• PMO
      A department that centralizes the management of projects. A PMO usually takes one of three roles:
      Project Support: Provide project management guidance to project managers in business units.
      Project Management Process/Methodology: Develop and implement a consistent and standardized process.
      Training: Conduct training programs or collect requirements for an outside company
    • Primary Function of PMO
      A Primary function of PMO is to support project managers in a variety of ways which may include, but are not limited to:
      Managing shared resources across all the projects administered by the PMO
      Identifying and developing project management methodology, practices & standards
      Coaching, mentoring , training and oversight
      Monitoring compliance with project management standard policies, procedures , and templates via project audits .
      Developing and managing project policies, procedures, templates, and other shared documentation ( organizational process assets); and
      Co coordinating communication across projects
    • Project Management Office (PMO) – Cont’d
      Home for project managers: Maintain a centralized office from which project managers are loaned out to work on projects.
      Internal consulting and mentoring: Advise employees about best practices.
      Project management software tools: Select and maintain project management tools for use by employees.
      Portfolio management: Establish a staff of program managers who can manage multiple projects that are related, such as infrastructure technologies, desktop applications and so on, and allocate resources accordingly.
    • Role of a Project Manager
      The Project Manager is the person responsible for accomplishing the project objectives.
      Project managers strive to meet the triple constraint by balancing project scope, time, and cost goals
      Depending on the organization structure , a project manager may report to functional manager.
      In other cases project manager may be one of the several project managers who report to a portfolio or program manager that is ultimately responsible for enterprise wide projects . In this type of structure, the project manager works closely with the portfolio or program manager to achieve the project objectives
    • Project Expediter and Coordinator
      Project manager’s role can very limited
      Project Expediter
      acts primarily as a staff assistant
      as communications coordinator.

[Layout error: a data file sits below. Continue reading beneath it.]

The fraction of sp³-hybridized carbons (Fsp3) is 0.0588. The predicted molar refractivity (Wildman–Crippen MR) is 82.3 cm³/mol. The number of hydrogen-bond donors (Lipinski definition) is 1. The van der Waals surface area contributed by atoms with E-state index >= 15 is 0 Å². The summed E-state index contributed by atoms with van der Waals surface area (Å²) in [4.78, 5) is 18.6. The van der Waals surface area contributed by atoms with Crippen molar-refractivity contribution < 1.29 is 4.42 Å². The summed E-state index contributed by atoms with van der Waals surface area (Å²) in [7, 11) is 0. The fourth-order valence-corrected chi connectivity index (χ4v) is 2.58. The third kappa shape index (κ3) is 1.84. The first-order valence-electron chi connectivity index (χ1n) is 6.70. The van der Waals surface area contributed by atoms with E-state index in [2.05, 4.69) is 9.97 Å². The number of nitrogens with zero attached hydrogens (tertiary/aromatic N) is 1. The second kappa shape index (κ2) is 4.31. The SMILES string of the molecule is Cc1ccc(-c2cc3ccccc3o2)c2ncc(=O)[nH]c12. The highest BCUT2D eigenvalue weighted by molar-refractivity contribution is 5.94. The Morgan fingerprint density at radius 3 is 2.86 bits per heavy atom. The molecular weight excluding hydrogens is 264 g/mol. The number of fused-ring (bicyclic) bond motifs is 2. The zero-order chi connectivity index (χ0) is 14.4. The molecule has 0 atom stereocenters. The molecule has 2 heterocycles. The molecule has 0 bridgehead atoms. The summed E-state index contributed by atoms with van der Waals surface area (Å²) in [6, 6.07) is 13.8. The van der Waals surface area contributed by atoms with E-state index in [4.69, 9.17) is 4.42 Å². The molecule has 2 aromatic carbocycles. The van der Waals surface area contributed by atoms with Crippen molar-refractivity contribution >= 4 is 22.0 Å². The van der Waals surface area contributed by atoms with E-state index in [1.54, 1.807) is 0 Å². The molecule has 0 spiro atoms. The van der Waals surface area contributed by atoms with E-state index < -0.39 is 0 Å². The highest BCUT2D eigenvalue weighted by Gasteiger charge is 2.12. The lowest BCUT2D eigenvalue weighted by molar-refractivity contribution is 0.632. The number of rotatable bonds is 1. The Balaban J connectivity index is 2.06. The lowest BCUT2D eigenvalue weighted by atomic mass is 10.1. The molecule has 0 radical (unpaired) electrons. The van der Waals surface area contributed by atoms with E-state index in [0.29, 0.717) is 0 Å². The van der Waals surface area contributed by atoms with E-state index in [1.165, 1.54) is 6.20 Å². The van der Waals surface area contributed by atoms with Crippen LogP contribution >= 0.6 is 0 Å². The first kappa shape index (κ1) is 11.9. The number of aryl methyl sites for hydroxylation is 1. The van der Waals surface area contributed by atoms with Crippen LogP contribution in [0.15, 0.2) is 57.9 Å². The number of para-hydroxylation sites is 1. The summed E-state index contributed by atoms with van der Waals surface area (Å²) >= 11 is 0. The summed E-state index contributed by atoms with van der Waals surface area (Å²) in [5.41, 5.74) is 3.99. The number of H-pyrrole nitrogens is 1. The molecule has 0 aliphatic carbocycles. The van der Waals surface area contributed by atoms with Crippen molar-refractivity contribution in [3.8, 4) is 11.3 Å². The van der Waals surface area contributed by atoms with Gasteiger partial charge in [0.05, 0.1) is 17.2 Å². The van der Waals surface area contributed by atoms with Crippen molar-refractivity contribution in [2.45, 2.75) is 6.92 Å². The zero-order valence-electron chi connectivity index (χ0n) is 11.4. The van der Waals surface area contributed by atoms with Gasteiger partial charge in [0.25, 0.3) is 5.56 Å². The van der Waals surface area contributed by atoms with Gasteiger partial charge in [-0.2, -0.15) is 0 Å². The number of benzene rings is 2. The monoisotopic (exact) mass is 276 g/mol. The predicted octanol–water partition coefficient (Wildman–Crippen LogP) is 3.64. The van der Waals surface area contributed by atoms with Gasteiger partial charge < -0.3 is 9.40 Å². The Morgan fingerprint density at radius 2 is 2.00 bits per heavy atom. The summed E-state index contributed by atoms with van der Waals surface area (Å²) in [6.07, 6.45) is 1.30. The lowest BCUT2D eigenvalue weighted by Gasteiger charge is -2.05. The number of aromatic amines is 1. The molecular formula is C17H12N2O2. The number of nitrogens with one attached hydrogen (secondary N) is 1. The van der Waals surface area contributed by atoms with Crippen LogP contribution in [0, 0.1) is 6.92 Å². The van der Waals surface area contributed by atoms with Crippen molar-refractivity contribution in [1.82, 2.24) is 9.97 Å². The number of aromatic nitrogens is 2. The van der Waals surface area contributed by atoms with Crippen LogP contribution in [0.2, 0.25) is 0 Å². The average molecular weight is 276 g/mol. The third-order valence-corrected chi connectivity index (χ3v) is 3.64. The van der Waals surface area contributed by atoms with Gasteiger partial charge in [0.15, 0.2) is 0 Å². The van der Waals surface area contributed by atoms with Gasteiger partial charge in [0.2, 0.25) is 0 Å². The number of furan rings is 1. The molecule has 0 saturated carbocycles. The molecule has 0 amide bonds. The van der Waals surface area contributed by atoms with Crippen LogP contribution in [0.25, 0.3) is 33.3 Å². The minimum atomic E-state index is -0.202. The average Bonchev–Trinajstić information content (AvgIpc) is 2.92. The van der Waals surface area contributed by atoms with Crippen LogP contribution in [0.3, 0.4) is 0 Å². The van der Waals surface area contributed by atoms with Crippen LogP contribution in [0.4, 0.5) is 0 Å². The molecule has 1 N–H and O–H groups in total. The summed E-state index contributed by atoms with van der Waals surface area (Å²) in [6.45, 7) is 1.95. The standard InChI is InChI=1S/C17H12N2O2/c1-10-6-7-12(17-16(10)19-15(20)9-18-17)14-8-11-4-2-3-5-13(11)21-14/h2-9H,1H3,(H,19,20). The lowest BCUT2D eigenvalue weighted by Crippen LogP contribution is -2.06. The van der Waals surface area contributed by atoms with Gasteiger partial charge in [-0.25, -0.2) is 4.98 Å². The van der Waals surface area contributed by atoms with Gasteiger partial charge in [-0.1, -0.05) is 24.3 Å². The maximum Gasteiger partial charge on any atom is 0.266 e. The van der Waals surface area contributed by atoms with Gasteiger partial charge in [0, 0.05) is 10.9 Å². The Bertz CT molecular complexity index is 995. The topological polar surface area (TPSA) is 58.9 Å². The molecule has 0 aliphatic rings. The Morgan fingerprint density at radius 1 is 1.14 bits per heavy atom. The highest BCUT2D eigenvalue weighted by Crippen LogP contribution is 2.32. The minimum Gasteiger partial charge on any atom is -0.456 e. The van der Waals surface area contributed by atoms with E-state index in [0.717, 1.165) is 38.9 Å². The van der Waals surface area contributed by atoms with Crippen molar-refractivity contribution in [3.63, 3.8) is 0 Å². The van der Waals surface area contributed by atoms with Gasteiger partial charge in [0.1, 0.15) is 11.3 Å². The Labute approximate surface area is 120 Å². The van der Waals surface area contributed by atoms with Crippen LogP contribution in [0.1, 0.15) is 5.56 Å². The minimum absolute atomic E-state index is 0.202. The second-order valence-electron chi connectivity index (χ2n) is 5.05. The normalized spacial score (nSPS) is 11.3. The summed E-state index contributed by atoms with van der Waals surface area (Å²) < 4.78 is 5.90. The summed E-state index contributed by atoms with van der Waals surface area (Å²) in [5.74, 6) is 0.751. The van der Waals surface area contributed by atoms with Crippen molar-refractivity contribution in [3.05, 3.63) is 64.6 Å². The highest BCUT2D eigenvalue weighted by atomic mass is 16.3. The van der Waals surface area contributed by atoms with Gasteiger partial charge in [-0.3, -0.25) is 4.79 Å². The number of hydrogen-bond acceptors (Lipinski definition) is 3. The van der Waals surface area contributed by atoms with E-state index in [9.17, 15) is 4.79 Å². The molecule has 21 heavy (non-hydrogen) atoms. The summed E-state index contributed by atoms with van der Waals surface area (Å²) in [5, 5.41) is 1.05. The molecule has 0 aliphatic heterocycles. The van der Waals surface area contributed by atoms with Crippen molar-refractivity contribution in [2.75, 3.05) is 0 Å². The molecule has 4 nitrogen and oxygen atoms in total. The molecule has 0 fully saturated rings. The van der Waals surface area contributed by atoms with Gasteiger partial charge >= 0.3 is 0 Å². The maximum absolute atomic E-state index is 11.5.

cannot personally make or enforce decisions.
      Project Coordinator
      has some power to make decisions
      Has some authority
      reports to a higher-level manager
    • Stakeholders
      Stakeholders are persons or organizations who are actively involved in the project or whose interests may positively or negatively affected by the performance or completion of the project.
      Stakeholders have varying levels of responsibility and authority and can change over the project life cycle
      Project management team must continuously identify both external and internal stakeholders
      Project manager must manage the influence of various stakeholders in relation to the requirements and balance stakeholders’ interest
    • Stakeholders
      Some examples of project stakeholders
    • Enterprise Environmental Factors
      Refer to both internal & external environmental factors that surround or influence a project’s success
      As an input in almost all project management process
      May enhance or constrain project management options
      May have positive or negative influence on the outcome
      Examples:
      • Organizational culture, structure, and processes
      • Government or industry standards
      • Infrastructure
      • Existing human resources
      • Personnel administration
      • Company work authorization systems
      • Marketplace conditions
      • Stakeholder risk tolerances
      • Political climate
      • Organization’s established communications channels
      • Commercial databases
      • Project management information
    • 2 – Project Life Cycle and organization
    • The Project Life Cycle
      The project life cycle is the agglomeration of all phases in the project
      All projects are divided into phases, and all projects, large or small, have a similar life cycle structure.: Starting the project , organizing and preparing , carrying out the project work and closing the project
      At a minimum, project will have a beginning or initiation phase, an intermediate phase or phases, and an ending phase.